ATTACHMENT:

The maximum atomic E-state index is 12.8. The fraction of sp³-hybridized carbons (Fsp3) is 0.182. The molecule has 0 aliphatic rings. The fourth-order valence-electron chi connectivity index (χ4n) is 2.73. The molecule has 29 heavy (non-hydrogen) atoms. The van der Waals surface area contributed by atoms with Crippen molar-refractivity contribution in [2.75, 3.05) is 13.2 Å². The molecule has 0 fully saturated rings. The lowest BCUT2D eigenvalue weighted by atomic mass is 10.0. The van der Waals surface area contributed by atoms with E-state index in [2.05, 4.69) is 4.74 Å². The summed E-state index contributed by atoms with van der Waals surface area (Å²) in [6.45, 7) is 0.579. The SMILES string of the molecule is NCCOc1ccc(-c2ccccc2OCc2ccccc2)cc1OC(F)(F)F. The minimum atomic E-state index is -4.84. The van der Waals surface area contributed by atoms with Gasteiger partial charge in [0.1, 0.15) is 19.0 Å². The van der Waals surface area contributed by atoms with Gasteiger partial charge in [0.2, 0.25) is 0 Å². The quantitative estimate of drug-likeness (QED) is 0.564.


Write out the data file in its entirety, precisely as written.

The maximum atomic E-state index is 12.8. The fraction of sp³-hybridized carbons (Fsp3) is 0.182. The molecule has 0 aliphatic rings. The fourth-order valence-electron chi connectivity index (χ4n) is 2.73. The molecule has 29 heavy (non-hydrogen) atoms. The van der Waals surface area contributed by atoms with Crippen molar-refractivity contribution in [2.75, 3.05) is 13.2 Å². The molecule has 0 fully saturated rings. The lowest BCUT2D eigenvalue weighted by atomic mass is 10.0. The van der Waals surface area contributed by atoms with E-state index in [2.05, 4.69) is 4.74 Å². The summed E-state index contributed by atoms with van der Waals surface area (Å²) in [6.45, 7) is 0.579. The SMILES string of the molecule is NCCOc1ccc(-c2ccccc2OCc2ccccc2)cc1OC(F)(F)F. The minimum atomic E-state index is -4.84. The van der Waals surface area contributed by atoms with Gasteiger partial charge in [0.1, 0.15) is 19.0 Å². The van der Waals surface area contributed by atoms with Gasteiger partial charge in [0.2, 0.25) is 0 Å². The quantitative estimate of drug-likeness (QED) is 0.564.